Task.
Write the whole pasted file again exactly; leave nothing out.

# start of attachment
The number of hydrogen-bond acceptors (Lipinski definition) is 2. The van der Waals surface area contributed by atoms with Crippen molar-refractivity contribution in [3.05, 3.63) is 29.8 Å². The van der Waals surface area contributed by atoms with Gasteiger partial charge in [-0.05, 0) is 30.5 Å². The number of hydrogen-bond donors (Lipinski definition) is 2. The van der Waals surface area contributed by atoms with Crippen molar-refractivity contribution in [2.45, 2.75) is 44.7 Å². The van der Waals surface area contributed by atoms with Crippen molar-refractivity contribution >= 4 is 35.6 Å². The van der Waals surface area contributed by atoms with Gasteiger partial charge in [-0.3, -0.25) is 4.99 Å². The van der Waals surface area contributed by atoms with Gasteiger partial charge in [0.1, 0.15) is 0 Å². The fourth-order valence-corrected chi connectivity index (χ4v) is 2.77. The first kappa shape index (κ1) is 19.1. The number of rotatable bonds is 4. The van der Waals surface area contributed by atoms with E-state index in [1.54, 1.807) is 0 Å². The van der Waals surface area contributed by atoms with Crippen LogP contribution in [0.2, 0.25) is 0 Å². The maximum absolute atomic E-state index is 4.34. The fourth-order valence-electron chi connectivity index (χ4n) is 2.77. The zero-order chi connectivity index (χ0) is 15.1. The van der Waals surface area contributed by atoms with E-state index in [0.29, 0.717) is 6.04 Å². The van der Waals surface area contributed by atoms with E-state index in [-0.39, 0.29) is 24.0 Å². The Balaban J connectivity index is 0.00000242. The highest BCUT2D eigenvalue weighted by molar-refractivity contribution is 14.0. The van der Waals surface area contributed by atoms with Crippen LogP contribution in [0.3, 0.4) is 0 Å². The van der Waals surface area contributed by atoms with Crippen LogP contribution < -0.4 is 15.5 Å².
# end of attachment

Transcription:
The number of hydrogen-bond acceptors (Lipinski definition) is 2. The van der Waals surface area contributed by atoms with Crippen molar-refractivity contribution in [3.05, 3.63) is 29.8 Å². The van der Waals surface area contributed by atoms with Gasteiger partial charge in [-0.05, 0) is 30.5 Å². The number of hydrogen-bond donors (Lipinski definition) is 2. The van der Waals surface area contributed by atoms with Crippen molar-refractivity contribution in [2.45, 2.75) is 44.7 Å². The van der Waals surface area contributed by atoms with Crippen molar-refractivity contribution >= 4 is 35.6 Å². The van der Waals surface area contributed by atoms with Gasteiger partial charge in [-0.3, -0.25) is 4.99 Å². The van der Waals surface area contributed by atoms with Gasteiger partial charge in [0.1, 0.15) is 0 Å². The fourth-order valence-corrected chi connectivity index (χ4v) is 2.77. The first kappa shape index (κ1) is 19.1. The number of rotatable bonds is 4. The van der Waals surface area contributed by atoms with E-state index in [1.54, 1.807) is 0 Å². The van der Waals surface area contributed by atoms with Crippen LogP contribution in [0.2, 0.25) is 0 Å². The maximum absolute atomic E-state index is 4.34. The fourth-order valence-electron chi connectivity index (χ4n) is 2.77. The zero-order chi connectivity index (χ0) is 15.1. The van der Waals surface area contributed by atoms with E-state index in [0.29, 0.717) is 6.04 Å². The van der Waals surface area contributed by atoms with E-state index in [-0.39, 0.29) is 24.0 Å². The Balaban J connectivity index is 0.00000242. The highest BCUT2D eigenvalue weighted by molar-refractivity contribution is 14.0. The van der Waals surface area contributed by atoms with Crippen LogP contribution in [0.3, 0.4) is 0 Å². The van der Waals surface area contributed by atoms with Crippen LogP contribution < -0.4 is 15.5 Å².